dcsimg
Login | Register   
LinkedIn
Google+
Twitter
RSS Feed
Download our iPhone app
TODAY'S HEADLINES  |   ARTICLE ARCHIVE  |   FORUMS  |   TIP BANK
Browse DevX
Sign up for e-mail newsletters from DevX

By submitting your information, you agree that devx.com may send you DevX offers via email, phone and text message, as well as email offers about other products and services that DevX believes may be of interest to you. DevX will process your information in accordance with the Quinstreet Privacy Policy.


advertisement
 

Crafting Strings in C#

When the C# compiler compiles the binary + operator with at least one operand of type string, it causes problems with your <totalNumber>. Find out how to manipulate your strings around this bug.


advertisement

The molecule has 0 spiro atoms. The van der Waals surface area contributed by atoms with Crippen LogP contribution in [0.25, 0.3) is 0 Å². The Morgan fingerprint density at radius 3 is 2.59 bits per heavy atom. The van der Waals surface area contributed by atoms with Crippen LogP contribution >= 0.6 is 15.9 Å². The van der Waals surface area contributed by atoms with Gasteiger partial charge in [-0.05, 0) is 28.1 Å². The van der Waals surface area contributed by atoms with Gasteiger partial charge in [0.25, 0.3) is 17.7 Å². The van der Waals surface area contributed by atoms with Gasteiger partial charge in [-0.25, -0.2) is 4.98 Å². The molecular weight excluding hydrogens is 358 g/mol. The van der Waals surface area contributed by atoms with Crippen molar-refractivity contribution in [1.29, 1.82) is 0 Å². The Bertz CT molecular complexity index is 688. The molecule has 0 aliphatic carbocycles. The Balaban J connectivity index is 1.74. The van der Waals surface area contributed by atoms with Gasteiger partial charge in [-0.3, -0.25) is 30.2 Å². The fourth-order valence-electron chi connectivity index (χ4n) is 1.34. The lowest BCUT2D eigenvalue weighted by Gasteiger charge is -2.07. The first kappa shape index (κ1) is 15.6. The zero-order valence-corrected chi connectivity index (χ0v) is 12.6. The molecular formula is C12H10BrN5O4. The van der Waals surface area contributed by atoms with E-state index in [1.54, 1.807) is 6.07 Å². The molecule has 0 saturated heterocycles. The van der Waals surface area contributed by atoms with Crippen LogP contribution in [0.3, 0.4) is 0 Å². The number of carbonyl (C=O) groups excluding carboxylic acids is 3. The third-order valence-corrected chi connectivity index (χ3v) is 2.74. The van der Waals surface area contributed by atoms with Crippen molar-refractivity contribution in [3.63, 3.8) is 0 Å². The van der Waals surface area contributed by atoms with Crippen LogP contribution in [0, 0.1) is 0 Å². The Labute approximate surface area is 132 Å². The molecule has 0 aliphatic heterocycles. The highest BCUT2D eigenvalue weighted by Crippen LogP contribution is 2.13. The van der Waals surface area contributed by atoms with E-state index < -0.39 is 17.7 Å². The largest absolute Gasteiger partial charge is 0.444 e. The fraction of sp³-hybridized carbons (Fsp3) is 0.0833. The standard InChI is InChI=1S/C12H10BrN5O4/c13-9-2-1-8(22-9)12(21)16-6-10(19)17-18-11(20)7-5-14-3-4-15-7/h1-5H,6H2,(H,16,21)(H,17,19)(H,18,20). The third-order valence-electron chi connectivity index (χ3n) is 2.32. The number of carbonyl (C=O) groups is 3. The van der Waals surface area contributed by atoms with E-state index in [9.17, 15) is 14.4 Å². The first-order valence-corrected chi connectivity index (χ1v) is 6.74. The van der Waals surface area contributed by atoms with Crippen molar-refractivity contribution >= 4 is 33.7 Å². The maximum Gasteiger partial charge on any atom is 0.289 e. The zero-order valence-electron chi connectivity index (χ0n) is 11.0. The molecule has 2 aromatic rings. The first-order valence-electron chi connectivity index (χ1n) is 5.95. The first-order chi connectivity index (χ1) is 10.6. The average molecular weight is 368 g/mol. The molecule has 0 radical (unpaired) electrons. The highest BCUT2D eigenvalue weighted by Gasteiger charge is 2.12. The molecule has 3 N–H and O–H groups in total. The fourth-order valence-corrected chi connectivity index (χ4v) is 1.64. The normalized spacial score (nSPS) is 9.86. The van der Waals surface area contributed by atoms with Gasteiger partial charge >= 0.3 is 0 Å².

WEBINAR:

On-Demand

Building the Right Environment to Support AI, Machine Learning and Deep Learning


ecently, I came across an application that contained a binary + operator in which at least one of the operands was of type string.

While debugging this app, I found that the Microsoft C# compiler had compiled the the program so that the <totalNumber> value was 158, while the maximum value allowed was 100.


Why is the <totalNumber> value exceeding the maximum value allowed?




Using this small application, test your application's summing of <totalNumber> before compiling.

Recreating the Problem
Suppose you had the following logged string:

string s = a + b + c;

In the above string, a signifies the shown text, while the integer values of b and c represent the value of <totalNumber>, after summing.

Therefore, the question you need to answer is: how is the summing being performed at run time?



Comment and Contribute

 

 

 

 

 


(Maximum characters: 1200). You have 1200 characters left.

 

 

Sitemap
Thanks for your registration, follow us on our social networks to keep up-to-date